In 1086 the archbishop had 2 carucates at Eske as a berewick of his manor of Beverley and they were held by St. John's college. (fn. 26) About 1240 William of York, provost of the college, granted ESKE manor to his brother Nicholas of York. (fn. 27) The estate was later divided among undertenants. By the mid 13th century part of Eske was in the possession of Peter of Meaux, who then granted 6 bovates, together with several villeins and their tofts and services, to Patrick de Caldebek. (fn. 28) Patrick quitclaimed those 6 bovates to William, son of Nicholas of York, in 1268 (fn. 29) and at his death in 1282 William was said to hold them of another William of York, rector of Patrington. (fn. 30) In 1286 William's son, also William, assigned 4 bovates in Eske to his mother Cecily and her second husband, Amand de Surdeval, in exchange for land elsewhere. (fn. 31) The last-named William of York later took the surname Hebden, from his manor in the West Riding, (fn. 32) and as William of Hebden he had a grant of free warren at Eske in 1316. (fn. 33) Eske descended in the Hebdens until the 15th century, when it passed to Sir Thomas Dymoke by his marriage to Elizabeth, daughter and heir of Sir Nicholas Hebden. (fn. 34)
Sir Thomas Dymoke died in 1422, and in 1442 his widow and others conveyed Eske manor to trustees, (fn. 35) who demised half of it to Elizabeth for life, with reversion to her son Nicholas, and the rest to Nicholas; it was said to be held of Peter of Meaux. Elizabeth died in 1453. (fn. 36) By 1500 the manor had passed to Edmund Thwaites (d. 1501), who left it to his grandson Henry, later Sir Henry, Thwaites (d. 1520). (fn. 37) Sir Henry's daughter Frances and her husband John Gresham were dealing in land in Eske in 1538 and 1546, (fn. 38) but the manor later passed to Thomas Grimston (d. 1572), who left it to his son Thomas. (fn. 39) In the 16th century the manor was said to be held of the lords of Holderness, in 1501 Edward, duke of Buckingham, and in 1572 Sir John Constable. (fn. 40)
Thomas Grimston and his son Marmaduke sold Eske manor in 1580 to Anthony Jackson (fn. 41) (d. 1607), and Anthony left it to his son Richard (fn. 42) (d. 1610), who was succeeded by his son, another Anthony. (fn. 43) In 1625 Anthony sold the manor to Thomas Lewins or Leuyns, (fn. 44) who at his death in 1628 left it to his son Lewis. (fn. 45) At Lewis's death in 1671 Eske passed to his son William. (fn. 46)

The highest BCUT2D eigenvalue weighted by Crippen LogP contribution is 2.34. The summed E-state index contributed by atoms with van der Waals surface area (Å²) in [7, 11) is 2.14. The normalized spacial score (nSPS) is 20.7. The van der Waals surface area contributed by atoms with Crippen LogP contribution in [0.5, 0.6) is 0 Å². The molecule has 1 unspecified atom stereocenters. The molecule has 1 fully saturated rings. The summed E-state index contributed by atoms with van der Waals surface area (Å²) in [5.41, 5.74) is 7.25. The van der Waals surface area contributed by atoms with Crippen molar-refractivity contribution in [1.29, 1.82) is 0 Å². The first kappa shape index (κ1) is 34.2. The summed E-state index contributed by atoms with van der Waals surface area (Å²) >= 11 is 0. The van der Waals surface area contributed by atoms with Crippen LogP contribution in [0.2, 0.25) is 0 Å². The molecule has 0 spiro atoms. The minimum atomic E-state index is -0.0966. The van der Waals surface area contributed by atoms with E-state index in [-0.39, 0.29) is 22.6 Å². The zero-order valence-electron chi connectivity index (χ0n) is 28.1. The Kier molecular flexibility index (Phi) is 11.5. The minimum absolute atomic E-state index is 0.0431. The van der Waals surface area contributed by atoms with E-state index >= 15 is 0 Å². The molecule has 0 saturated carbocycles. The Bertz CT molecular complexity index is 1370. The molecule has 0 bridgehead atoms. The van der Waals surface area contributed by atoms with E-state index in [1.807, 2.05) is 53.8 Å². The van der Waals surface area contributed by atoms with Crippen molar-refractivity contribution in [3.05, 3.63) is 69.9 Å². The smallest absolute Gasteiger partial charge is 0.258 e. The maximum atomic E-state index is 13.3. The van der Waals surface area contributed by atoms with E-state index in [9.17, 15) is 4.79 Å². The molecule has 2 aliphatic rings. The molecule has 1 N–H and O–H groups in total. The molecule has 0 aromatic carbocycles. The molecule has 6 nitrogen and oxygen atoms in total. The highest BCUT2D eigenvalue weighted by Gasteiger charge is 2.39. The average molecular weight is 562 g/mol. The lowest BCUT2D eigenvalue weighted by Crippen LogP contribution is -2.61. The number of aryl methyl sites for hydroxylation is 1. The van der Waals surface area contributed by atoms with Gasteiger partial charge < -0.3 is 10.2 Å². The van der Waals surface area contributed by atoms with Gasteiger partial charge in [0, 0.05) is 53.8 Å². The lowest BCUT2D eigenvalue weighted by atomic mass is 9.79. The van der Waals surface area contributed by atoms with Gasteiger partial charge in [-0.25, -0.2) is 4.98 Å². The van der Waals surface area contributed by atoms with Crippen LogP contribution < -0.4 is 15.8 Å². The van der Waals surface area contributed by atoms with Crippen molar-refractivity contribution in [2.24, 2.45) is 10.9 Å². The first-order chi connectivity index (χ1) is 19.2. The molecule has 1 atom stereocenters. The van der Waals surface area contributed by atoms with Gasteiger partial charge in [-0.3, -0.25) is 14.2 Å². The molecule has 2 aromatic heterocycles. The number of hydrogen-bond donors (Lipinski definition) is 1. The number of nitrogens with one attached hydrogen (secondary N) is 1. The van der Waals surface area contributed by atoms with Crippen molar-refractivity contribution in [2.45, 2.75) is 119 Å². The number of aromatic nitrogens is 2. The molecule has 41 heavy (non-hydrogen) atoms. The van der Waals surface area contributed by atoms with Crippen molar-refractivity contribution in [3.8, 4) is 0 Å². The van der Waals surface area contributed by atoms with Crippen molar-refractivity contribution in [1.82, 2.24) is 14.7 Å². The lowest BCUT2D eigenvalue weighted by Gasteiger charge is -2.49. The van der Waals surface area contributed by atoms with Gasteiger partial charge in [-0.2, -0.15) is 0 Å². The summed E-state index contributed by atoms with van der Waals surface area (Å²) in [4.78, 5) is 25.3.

William Lewins (d. 1685) (fn. 47) was succeeded by his daughters Eleanor, wife of Charles Salkeld, Frances, wife of Daniel Devoy, and Mary, wife of Edward G. Boldero. In 1710 the Bolderos and Devoys sold ⅔ of the manor to Mark Kirkby, a Hull merchant. The Salkelds sold their ⅓ the same year to Richard Bellasise, who in 1711 sold it to Kirkby. The whole manor then contained 1,081 a. (fn. 48) By will proved in 1718 Kirkby left Eske to his son Richard (d. c. 1720), with remainder to Richard's brothers Christopher (d. c. 1735) and Mark. (fn. 49) The younger Mark Kirkby died in 1748 and on the partition of his estates in 1750 Eske fell to the share of his niece Sarah Horsfield. (fn. 50) Sarah's son Mann had Eske by 1782 and he sold it to the brothers George and John Telford, nurserymen of York, in 1787. (fn. 51)
George Telford died in 1834 and his half of the manor was assigned the next year to his son Henry, who had 551 a. there in 1847. About 1859 it passed to Henry's nephew Charles Telford. (fn. 52) The share was known as Eske or Eske Manor farm. (fn. 53) John Telford died in 1830 and his half of the manor was later held by trustees under his will and that of his son John (d. c. 1835), whose devisees were his daughter Anne, his daughter Emily's husband Richard Wollaston, and his cousin Henry Telford. (fn. 54) The Wollaston family was often named as the owner of that half of Eske, (fn. 55) which was known as High Eske farm. (fn. 56) In 1873 the trustees conveyed it, with 516 a., to Charles Telford, (fn. 57) thus reuniting the halves.
Charles Telford (d. 1894) devised Eske in trust for Helen West as life tenant; shortly before Telford's death she had married Frederick W. Slingsby (d. by 1916). (fn. 58) After her death in 1952 the estate was sold the next year to Roberts & Cooper (Hull) Ltd. and in 1961 to George L. Cullington, who later that year gave his wife a joint share. (fn. 59) George Cullington died in 1983 and Mrs. N. E. Cullington still owned it in 1987. (fn. 60)
A chief house was included in Peter of Meaux's grant in the mid 13th century and William of York had one, perhaps the same, later in the century. (fn. 61) William Lewins had a house with 9 hearths in 1672. (fn. 62) It may have been rebuilt soon after, for c. 1680 Lewins was said to be building a house at Eske. (fn. 63) The house, which is of brick and has a three-roomed plan with a two-storeyed porch in front of a lobby entrance, survives as Eske Manor. (fn. 64) In an upper room the wall boarding has been painted to look like panelling and a chimney-piece incorporates the arms of William, son of Lewis Lewins and Eleanor Wytham. (fn. 65)